Almost three years to the day that “Fargo” wrapped its fourth installment, which starred Chris Rock and featured an acclaimed performance by future Oscar-nominee Jessie Buckley, its highly-anticipated fifth has finally arrived. Noah Hawley’s FX anthology series debuted almost a decade ago in 2014 and has been alternating between contemporary and period-set seasons. Since the last set of episodes took place in the 1950s and explored the war between Kansas City crime syndicates, the new season is set in 2019 and centers on Juno Temple’s character, whose happy home life conceals a dangerous past.
After its fourth installment failed to live up to the high expectations that the Emmy Award-winning series had previously set, this new season finds the show back as strong as ever. As of this writing, it has an 80 score on Metacritic, indicating “generally favorable” reviews. Even better, it has a perfect 100% freshness score on Rotten Tomatoes, with their critical consensus reading, “A back-to-basics caper populated by the likes of a mesmerizing Juno Temple and a thick slice of Hamm, ‘Fargo’s’ fifth season is a superb return to peak form.”
Critics have praised this latest batch of “Fargo” episodes as a “dark return to form” that is “far zanier” than its preceding seasons and is “wonderfully acted, swiftly paced, nasty fun.” As always, the anthology boasts impeccable production values, including this installment’s “wonderfully deranged soundtrack,” “reliably gorgeous cinematography,” and “dazzlingly staged action sequences that top anything the series has done to date.” The starry ensemble has earned kudos as these episodes boast “stellar performances everywhere you look.” Those include a “captivating” Temple who “manages to fill up the screen,” an “effectively unsettling” Joe Keery, the “inner fire” of Richa Moorjani, and Sam Spruell, who plays “perhaps the most primal baddie” of the whole series. Emmy winner Jon Hamm has especially earned applause for his “best role” since the end of “Mad Men,” delivering the “most audaciously baroque dialogue in the series’ history” as character Sheriff Roy Tillman, who is “equal parts compelling and terrifying.” Dave Foley, Jennifer Jason Leigh, and Lamorne Morris were also singled out in notices.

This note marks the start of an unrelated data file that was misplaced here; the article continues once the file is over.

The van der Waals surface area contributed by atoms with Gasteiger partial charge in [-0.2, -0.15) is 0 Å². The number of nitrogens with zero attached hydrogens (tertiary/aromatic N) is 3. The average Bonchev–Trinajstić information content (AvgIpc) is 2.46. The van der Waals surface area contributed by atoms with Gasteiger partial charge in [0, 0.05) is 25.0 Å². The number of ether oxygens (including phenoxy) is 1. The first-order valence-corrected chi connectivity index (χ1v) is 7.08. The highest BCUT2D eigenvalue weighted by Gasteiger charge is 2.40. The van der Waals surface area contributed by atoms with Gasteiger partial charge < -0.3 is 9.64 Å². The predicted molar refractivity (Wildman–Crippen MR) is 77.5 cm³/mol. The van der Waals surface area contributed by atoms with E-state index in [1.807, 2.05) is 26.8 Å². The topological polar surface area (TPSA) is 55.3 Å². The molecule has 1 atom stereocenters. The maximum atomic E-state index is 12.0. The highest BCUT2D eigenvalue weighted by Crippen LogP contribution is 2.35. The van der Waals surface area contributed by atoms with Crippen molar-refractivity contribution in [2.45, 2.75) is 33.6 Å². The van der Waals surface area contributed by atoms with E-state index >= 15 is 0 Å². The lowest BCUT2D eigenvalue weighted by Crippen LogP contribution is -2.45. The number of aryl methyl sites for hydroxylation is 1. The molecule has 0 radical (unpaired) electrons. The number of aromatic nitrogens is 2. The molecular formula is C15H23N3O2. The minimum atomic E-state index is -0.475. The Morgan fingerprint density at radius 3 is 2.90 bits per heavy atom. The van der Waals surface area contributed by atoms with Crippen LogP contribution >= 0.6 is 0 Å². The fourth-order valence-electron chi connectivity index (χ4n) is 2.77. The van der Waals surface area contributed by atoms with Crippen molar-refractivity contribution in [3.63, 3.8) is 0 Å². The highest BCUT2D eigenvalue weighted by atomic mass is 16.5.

See excerpts from some of the critics’ reviews below, and join in the discussion of “Fargo” and more with your fellow TV fans and industry insiders in our forums.
Liz Shannon Miller (Consequence): “Based on the first six episodes, Hawley proves deeply interested in once again using the show’s established blend of violence and folksy accents to meditate on America as we understand it. His depiction of 2019 as a time period is pretty pointed in that respect – a comparatively simpler time from today, it could be argued, but still a soup of rising tensions, in ways that feel prophetic of darker times ahead… The ‘Fargo’ team packs these initial episodes with inventive filming choices and thorough world-building.”
Daniel Fienberg (Hollywood Reporter): “With Hawley writing the first five episodes and co-writing the sixth, this is vintage linguistic ‘Fargo,’ all twisted syntax, antiquated vernacular and digressions into allegory, folklore and history… His dialogue has a naturally musical quality, with cadences more indebted to Sondheim than your average TV scribe, and the delight of Temple and Leigh’s performances in particular comes from how well they understand the assignment.”
Judy Berman (Time): “As a follow-up to Season 4’s ambitious yet cluttered, 1950s-set exploration of American identity, which aired in 2020, it’s a tighter, funnier, equally dark return to form for creator Noah Hawley. This time, gender and class are the battlefields on which the show’s eternal war of good vs. evil are fought.”
Dave Nemets (TVLine): “Armed with a top-notch cast and jaw-dropping action sequences, ‘Fargo’s’ fifth season is a lean and mean, back-to-basics thrill ride packed with laughs and frights that, in its own small way, helps us remember why we love television so much… Hawley is really hitting on all cylinders here as a writer and filmmaker.”
Alison Herman (Variety): “The first few episodes are a riveting cat-and-mouse game with the potential for a role reversal heavily foreshadowed… But the momentum starts to flag as Hawley works to sustain drum-tight tension for several hours.”
The first two episodes of “Fargo“ installment five premiered on Nov. 21.
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